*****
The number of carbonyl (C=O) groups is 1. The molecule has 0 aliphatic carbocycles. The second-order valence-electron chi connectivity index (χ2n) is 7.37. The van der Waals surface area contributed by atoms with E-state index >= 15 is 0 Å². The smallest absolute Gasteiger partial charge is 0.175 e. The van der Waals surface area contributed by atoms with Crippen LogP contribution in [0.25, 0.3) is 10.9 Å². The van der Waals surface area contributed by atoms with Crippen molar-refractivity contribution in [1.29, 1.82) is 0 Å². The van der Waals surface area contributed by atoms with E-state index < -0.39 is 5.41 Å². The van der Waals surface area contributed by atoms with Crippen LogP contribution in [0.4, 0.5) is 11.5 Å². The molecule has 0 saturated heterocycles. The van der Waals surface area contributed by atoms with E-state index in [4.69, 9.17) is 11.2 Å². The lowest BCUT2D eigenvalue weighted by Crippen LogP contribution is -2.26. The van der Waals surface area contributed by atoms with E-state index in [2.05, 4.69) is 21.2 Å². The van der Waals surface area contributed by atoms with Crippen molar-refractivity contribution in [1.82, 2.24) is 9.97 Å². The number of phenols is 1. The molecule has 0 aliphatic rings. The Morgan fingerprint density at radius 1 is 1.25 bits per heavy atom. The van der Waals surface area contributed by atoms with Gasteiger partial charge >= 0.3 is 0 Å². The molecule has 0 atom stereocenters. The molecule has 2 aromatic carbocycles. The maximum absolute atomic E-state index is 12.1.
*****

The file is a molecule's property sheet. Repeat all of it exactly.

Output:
The number of carbonyl (C=O) groups is 1. The molecule has 0 aliphatic carbocycles. The second-order valence-electron chi connectivity index (χ2n) is 7.37. The van der Waals surface area contributed by atoms with E-state index >= 15 is 0 Å². The smallest absolute Gasteiger partial charge is 0.175 e. The van der Waals surface area contributed by atoms with Crippen LogP contribution in [0.25, 0.3) is 10.9 Å². The van der Waals surface area contributed by atoms with Crippen molar-refractivity contribution in [1.29, 1.82) is 0 Å². The van der Waals surface area contributed by atoms with E-state index < -0.39 is 5.41 Å². The van der Waals surface area contributed by atoms with Crippen LogP contribution in [0.4, 0.5) is 11.5 Å². The molecule has 0 saturated heterocycles. The van der Waals surface area contributed by atoms with E-state index in [4.69, 9.17) is 11.2 Å². The lowest BCUT2D eigenvalue weighted by Crippen LogP contribution is -2.26. The van der Waals surface area contributed by atoms with E-state index in [2.05, 4.69) is 21.2 Å². The van der Waals surface area contributed by atoms with Crippen molar-refractivity contribution in [1.82, 2.24) is 9.97 Å². The number of phenols is 1. The molecule has 0 aliphatic rings. The Morgan fingerprint density at radius 1 is 1.25 bits per heavy atom. The van der Waals surface area contributed by atoms with Gasteiger partial charge >= 0.3 is 0 Å². The molecule has 0 atom stereocenters. The molecule has 2 aromatic carbocycles. The maximum absolute atomic E-state index is 12.1.